Today anywhere we go we are asked to provide our Social Security Number (SSN), whether it be to open a bank account, to have a cell phone plan, to work, to go to school, to get a driver’s licence, etc. It seems that in many cases the number itself is more important than who we actually are. This is why identity fraud is rampant – we no longer need to provide who we really are, we only need to have a 9-digit number and bingo, we are someone else.
How is it that we come to get this number anyways though? Despite some conspiracy theories and maybe some sci-fi movies, I am pretty sure that I didn’t pop out of the womb and the doctor read the SSN off my neck.
Through my research it seems that we are generally given the number at birth by our parents when we are born. Reading from the Social Security Administration (SSA) webpage we read:
Must my child have a Social Security number?: No. Getting a Social Security number for your newborn is voluntary. But, it is a good idea to get a number when your child is born. You can apply for a Social Security number for your baby when you apply for your baby’s birth certificate. The state agency that issues birth certificates will share your child’s information with us and we will mail the Social Security card to you. (link)
It seems pretty clear to me that one can be born in the United States of America – even a natural citizen – and not have to have a SSN. So why do we all have one and what is it used for? And who is telling us that we must have one?
The Social Security Act of 1935 (Pub. Law 74-271, August 14,1935, 49 Stat. 620; as amended; and is codified at 42 U.S.C. §§301.1399) is when it all started. I find it odd that the SSN is not that old. There are still plenty of people around today that never had SSNs until they applied for one. Weird, right? That’s right, people functioned prior to 1935 without SSNs.
The only place that I can find where the law mandates that one has a SSN is in 1943 with Executive Order 9397 by Franklin D Roosevelt. Executive Order 9397 reads:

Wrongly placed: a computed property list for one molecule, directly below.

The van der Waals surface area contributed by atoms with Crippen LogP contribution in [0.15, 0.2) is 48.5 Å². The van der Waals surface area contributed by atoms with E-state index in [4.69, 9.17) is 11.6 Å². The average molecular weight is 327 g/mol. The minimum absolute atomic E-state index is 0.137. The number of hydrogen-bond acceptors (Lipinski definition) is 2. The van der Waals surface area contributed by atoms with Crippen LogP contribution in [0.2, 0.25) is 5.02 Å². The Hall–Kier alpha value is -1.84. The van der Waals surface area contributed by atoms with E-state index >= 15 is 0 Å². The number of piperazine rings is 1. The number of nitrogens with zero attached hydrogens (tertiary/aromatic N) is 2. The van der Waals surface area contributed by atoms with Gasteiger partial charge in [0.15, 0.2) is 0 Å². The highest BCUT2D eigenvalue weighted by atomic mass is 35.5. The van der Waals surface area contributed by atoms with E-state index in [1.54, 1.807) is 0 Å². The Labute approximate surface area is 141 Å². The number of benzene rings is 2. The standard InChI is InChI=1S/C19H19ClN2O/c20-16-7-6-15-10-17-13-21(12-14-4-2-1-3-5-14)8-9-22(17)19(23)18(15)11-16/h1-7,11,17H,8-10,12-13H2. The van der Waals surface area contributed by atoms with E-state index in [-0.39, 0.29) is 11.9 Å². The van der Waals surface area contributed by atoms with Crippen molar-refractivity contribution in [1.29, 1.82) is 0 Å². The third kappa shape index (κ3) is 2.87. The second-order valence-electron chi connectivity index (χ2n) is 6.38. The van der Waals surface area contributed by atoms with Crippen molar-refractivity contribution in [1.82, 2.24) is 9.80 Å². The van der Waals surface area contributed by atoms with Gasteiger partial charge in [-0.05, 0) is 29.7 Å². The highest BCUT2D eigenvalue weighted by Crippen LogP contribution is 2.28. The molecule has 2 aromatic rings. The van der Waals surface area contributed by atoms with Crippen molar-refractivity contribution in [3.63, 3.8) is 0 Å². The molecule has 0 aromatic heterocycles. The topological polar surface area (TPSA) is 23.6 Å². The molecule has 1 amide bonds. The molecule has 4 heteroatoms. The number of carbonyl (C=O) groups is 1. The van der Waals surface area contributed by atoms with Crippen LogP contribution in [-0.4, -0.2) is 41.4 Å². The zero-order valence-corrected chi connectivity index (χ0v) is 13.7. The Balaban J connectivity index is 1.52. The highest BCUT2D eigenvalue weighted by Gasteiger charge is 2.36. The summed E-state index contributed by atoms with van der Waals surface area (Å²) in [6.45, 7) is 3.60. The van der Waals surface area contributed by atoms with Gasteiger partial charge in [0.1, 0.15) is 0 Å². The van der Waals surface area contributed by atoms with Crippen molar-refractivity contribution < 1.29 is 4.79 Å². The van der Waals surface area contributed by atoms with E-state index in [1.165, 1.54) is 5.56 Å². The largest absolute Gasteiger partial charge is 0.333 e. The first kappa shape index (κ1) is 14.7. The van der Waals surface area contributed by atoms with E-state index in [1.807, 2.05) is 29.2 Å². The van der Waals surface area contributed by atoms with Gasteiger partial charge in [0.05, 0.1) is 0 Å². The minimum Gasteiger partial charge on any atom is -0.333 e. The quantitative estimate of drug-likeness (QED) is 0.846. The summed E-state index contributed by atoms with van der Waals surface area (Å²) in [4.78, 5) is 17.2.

WHEREAS certain Federal agencies from time to time require in the administration of their activities a system of numerical identification of accounts of individual persons; and
WHEREAS some seventy million persons have heretofore been assigned account numbers pursuant to the Social Security Act; and
WHEREAS a large percentage of Federal employees have already been assigned account numbers pursuant to the Social Security Act; and
WHEREAS it is desirable in the interest of economy and orderly administration that the Federal Government move towards the use of a single, unduplicated numerical identification system of accounts and avoid the unnecessary establishment of additional systems:
NOW, THEREFORE, by virtue of the authority vested in me as President of the United States, it is hereby
ordered as follows:
1. Hereafter any Federal department, establishment, or agency shall, whenever the head thereof finds it advisable to establish a new system of permanent account numbers pertaining to individual persons, utilize exclusively the Social Security Act account numbers assigned pursuant to Title 26, section 402.502 of the 1940 Supplement to the Code of Federal Regulations* and pursuant to paragraph 2 of this order.
2. The Social Security Board shall provide for the assignment of an account number to each person who is required by any Federal agency to have such a number but who has not previously been assigned such number by the Board. The Board may accomplish this purpose by (a) assigning such numbers to individual persons, (b) assigning blocks of numbers to Federal agencies for reassignment to individual persons, or (c) making such other arrangements for the assignment of numbers as it may deem appropriate.